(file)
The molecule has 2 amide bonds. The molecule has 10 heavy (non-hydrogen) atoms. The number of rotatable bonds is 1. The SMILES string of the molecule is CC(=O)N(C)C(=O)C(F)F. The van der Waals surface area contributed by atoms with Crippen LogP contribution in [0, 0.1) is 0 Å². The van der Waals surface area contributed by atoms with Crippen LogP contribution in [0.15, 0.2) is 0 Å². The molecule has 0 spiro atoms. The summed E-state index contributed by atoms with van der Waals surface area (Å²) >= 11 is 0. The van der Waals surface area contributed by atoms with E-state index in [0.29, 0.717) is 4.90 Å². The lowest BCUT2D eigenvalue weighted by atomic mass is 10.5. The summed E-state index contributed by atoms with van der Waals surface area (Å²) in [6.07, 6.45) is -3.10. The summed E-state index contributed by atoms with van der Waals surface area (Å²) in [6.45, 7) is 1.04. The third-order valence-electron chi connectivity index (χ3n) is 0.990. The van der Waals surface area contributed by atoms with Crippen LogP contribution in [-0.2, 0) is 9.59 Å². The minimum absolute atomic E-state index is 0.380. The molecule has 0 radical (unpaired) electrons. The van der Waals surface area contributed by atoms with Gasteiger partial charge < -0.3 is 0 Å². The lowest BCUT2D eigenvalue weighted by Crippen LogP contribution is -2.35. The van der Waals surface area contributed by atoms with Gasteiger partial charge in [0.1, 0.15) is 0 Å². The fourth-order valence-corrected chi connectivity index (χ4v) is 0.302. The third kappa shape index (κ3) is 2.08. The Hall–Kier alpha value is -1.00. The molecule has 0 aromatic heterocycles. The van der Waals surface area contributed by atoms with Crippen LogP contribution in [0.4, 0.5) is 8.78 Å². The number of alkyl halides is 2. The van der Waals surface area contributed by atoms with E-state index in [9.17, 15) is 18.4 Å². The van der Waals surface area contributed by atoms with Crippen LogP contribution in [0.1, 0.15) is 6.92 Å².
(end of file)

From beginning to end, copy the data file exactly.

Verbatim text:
The molecule has 2 amide bonds. The molecule has 10 heavy (non-hydrogen) atoms. The number of rotatable bonds is 1. The SMILES string of the molecule is CC(=O)N(C)C(=O)C(F)F. The van der Waals surface area contributed by atoms with Crippen LogP contribution in [0, 0.1) is 0 Å². The van der Waals surface area contributed by atoms with Crippen LogP contribution in [0.15, 0.2) is 0 Å². The molecule has 0 spiro atoms. The summed E-state index contributed by atoms with van der Waals surface area (Å²) >= 11 is 0. The van der Waals surface area contributed by atoms with E-state index in [0.29, 0.717) is 4.90 Å². The lowest BCUT2D eigenvalue weighted by atomic mass is 10.5. The summed E-state index contributed by atoms with van der Waals surface area (Å²) in [6.07, 6.45) is -3.10. The summed E-state index contributed by atoms with van der Waals surface area (Å²) in [6.45, 7) is 1.04. The third-order valence-electron chi connectivity index (χ3n) is 0.990. The van der Waals surface area contributed by atoms with Crippen LogP contribution in [-0.2, 0) is 9.59 Å². The minimum absolute atomic E-state index is 0.380. The molecule has 0 radical (unpaired) electrons. The van der Waals surface area contributed by atoms with Gasteiger partial charge < -0.3 is 0 Å². The lowest BCUT2D eigenvalue weighted by Crippen LogP contribution is -2.35. The van der Waals surface area contributed by atoms with Gasteiger partial charge in [0.1, 0.15) is 0 Å². The fourth-order valence-corrected chi connectivity index (χ4v) is 0.302. The third kappa shape index (κ3) is 2.08. The Hall–Kier alpha value is -1.00. The molecule has 0 aromatic heterocycles. The van der Waals surface area contributed by atoms with Crippen LogP contribution in [0.4, 0.5) is 8.78 Å². The number of alkyl halides is 2. The van der Waals surface area contributed by atoms with E-state index in [9.17, 15) is 18.4 Å². The van der Waals surface area contributed by atoms with Crippen LogP contribution in [0.1, 0.15) is 6.92 Å².